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Lander Dubois




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If you're into mountains, Dubois is the greatest small town in America. It sits in a beautiful red rock valley between two of the most spectacular mountain ranges on the continent, the Wind Rivers to the South and Absarokas to the North. The town is at 7000 feet altitude, so the climate is great for hiking and backpacking. You can hike right from town, following the trail to Windy Mountain and the entire Wind River Wilderness. Dubois remains a ranching center with mostly log buildings and a business district of one long main street. It is not a tourist trap and has no national chain motels, restaurants or stores. It has adapted to the 21st Century with wireless internet and cable TV, but is as close to an authentic Old Western community as you can still find. The nation's largest herd of bighorn sheep graze just above town on the slopes of Whiskey Mountain. Elk bugle from the hillsides, Eagles soar from the peaks, and Antelope race across the valleys. Cutthroat trout attract fishermen and big game hunters come every Fall. Museums here contain artifacts from early trappers, from homesteaders and tie hackers, and from famous outlaws like Butch Cassidy and the Sundance Kid
Remember that 7000 feet altitude. It affects you in various ways. If you step out of the car and head up the trail you may experience headaches, tiredness or sore muscles. You need a day to adjust after arrival while your blood increases its hemoglobin and your heart adjusts its electron cascade. The air is thinner up here and oxygen loading needs to step up, which takes about 36-40 hours. But that's OK because it gives you an excuse to explore the town and soak up some of its history, meet some of its people, and have a steak or rainbow trout in one or two of its restaurants. Charming as the place is today, it has a wild and colorful history. Because this valley was shielded by the high mountains from the worst snows, it became a Winter camp for the mountain men who trapped for beaver when the mountains were passable. The ranches here were homesteaded between 1870-80. The Union Pacific Railroad established a tie hack camp here because of the tall, straight lodgepole pine, which they used for ties. For 30 years, Dubois was the supplier of 70% of all the railroad ties in America (Maine was the other source). It continued to be a timbering center until 1980 and is now famous for big game hunting.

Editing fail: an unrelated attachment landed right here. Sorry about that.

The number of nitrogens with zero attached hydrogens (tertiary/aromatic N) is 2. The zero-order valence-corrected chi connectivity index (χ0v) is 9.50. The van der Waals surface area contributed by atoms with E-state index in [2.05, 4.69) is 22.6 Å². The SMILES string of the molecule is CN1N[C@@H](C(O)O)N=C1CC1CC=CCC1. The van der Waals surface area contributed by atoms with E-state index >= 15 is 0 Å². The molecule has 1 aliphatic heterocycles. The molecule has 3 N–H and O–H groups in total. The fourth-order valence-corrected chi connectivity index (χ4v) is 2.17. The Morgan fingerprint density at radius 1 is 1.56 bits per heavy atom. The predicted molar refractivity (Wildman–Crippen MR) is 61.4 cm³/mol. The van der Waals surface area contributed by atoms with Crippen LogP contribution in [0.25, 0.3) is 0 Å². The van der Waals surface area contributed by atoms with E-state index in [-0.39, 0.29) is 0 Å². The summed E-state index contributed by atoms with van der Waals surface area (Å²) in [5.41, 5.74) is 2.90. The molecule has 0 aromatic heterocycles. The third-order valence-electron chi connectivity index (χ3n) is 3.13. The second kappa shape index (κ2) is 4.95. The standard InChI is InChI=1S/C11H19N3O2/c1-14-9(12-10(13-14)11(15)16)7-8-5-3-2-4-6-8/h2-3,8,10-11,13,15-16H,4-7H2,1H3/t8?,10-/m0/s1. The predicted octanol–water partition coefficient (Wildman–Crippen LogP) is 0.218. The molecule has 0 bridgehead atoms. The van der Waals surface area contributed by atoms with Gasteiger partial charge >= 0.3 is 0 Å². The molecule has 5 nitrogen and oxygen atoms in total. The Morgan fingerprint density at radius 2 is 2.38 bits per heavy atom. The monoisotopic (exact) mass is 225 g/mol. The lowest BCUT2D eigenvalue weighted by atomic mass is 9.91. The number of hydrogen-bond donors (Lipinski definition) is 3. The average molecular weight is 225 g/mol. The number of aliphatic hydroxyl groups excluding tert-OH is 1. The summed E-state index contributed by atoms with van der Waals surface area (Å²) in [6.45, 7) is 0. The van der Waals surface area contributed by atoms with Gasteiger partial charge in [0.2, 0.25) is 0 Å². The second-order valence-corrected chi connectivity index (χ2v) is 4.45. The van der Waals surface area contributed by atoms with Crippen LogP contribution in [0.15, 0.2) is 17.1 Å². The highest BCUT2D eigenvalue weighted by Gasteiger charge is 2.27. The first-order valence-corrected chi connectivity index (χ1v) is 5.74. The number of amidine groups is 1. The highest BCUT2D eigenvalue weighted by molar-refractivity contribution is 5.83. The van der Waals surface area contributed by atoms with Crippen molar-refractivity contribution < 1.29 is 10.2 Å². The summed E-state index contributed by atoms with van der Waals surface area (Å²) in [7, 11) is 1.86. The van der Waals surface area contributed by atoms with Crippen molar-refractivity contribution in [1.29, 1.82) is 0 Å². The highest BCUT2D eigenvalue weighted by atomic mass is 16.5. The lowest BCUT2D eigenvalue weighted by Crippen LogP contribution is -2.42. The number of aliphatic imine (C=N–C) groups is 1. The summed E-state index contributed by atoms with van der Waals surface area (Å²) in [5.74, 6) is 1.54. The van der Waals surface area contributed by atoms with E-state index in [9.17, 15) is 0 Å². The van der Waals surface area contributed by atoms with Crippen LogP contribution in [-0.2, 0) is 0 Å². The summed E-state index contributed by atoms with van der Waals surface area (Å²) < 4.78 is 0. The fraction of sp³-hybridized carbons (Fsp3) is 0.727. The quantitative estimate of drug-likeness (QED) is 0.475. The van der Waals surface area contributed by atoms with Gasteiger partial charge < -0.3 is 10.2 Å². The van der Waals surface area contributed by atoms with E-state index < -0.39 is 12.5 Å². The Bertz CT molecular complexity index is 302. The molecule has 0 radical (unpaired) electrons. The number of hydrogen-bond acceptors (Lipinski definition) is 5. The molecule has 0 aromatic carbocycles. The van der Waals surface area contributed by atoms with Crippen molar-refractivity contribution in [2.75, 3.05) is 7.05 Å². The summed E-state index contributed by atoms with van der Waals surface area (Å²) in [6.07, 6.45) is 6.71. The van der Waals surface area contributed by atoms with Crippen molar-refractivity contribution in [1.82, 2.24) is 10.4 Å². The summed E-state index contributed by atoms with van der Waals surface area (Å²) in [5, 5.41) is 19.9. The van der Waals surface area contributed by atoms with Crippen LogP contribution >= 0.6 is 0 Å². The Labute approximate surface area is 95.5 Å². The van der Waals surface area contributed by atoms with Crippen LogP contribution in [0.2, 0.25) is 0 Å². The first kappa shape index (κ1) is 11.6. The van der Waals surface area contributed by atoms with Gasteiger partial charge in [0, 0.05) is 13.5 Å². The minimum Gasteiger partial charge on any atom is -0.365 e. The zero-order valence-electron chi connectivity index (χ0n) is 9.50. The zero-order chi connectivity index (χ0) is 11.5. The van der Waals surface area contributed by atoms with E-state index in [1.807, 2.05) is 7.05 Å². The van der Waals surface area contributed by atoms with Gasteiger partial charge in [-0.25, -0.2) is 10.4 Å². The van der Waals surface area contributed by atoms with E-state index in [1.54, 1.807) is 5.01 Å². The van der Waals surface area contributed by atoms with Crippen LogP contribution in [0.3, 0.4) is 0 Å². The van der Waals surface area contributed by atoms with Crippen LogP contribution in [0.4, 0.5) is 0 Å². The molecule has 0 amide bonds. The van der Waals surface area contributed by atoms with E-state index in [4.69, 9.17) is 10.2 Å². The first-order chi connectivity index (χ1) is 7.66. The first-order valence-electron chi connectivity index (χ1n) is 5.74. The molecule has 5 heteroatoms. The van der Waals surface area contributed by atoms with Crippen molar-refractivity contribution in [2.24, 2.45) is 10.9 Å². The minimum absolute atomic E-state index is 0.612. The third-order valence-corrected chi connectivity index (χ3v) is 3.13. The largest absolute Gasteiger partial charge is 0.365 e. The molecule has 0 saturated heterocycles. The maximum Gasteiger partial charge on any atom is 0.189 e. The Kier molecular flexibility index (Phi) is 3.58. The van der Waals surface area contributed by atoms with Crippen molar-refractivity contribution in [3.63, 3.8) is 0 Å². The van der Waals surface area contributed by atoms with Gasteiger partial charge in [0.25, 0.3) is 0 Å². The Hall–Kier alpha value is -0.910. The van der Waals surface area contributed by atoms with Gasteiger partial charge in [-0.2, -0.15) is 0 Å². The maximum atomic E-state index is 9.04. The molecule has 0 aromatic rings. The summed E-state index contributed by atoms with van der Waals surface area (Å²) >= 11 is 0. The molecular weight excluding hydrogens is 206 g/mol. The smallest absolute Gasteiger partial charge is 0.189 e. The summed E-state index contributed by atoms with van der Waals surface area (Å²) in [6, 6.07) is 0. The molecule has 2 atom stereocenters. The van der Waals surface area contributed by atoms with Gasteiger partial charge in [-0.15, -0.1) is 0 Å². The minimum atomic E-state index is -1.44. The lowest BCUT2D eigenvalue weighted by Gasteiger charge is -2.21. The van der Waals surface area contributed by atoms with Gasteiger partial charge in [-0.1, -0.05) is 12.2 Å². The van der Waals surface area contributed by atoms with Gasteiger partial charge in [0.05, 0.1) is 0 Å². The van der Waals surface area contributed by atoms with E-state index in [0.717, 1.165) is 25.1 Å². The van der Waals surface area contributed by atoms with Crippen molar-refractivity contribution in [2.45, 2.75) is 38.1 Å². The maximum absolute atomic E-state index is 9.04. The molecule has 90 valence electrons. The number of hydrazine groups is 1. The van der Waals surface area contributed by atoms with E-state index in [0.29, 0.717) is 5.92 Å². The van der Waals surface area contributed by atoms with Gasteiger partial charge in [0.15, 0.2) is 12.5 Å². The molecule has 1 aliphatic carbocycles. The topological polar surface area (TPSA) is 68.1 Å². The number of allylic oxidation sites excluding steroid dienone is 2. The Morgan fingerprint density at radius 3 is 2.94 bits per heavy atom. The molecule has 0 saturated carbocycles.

Architecturally, Dubois retains the Old West style of false fronts, porched entries and plank walkways. These are not recreations. Most of these buildings have been here since the 1800s. The main street has been paved and widened, the watering troughs and hitching posts removed, and street lights added. Otherwise, you can squint your eyes and imagine this business district the way it looked before the coming of the automobile. The famous Dubois Mercantile (1913-2010) is closed, but Welty's General Store and Wind River Gear still offer great buys on outdoor and Western wear, plus camping equipment.
One thing you could do with your adjustment day is go fishing. Dubois is the greatest trout fishing center in North America. You can catch several different kinds of trout here, but the most famous, the one for which fishermen come from all over to go after, is the Cut Throat Trout (shown at left). They're named for the red slash appearing just above their lungs. In fact, this is an indicator of the heavy hemoglobin needed to absorb enough oxygen at this high altitude. You can either bring your own fishing gear and just walk down to the Wind River (which runs along the town's Southern border) or drive to one of the popular spots a mile or so out. Or you can contact one of the local outfitters, who will supply your gear and take you to one of their favorite spots for half a day or full day fishing. If you've never tried fly fishing, this is the place to learn. If you're an experienced fly fisher, this will be one of the high points of your life. And thanks to the cold, fast flowing water, the fish when fixed for dinner taste better than trout from anywhere else.
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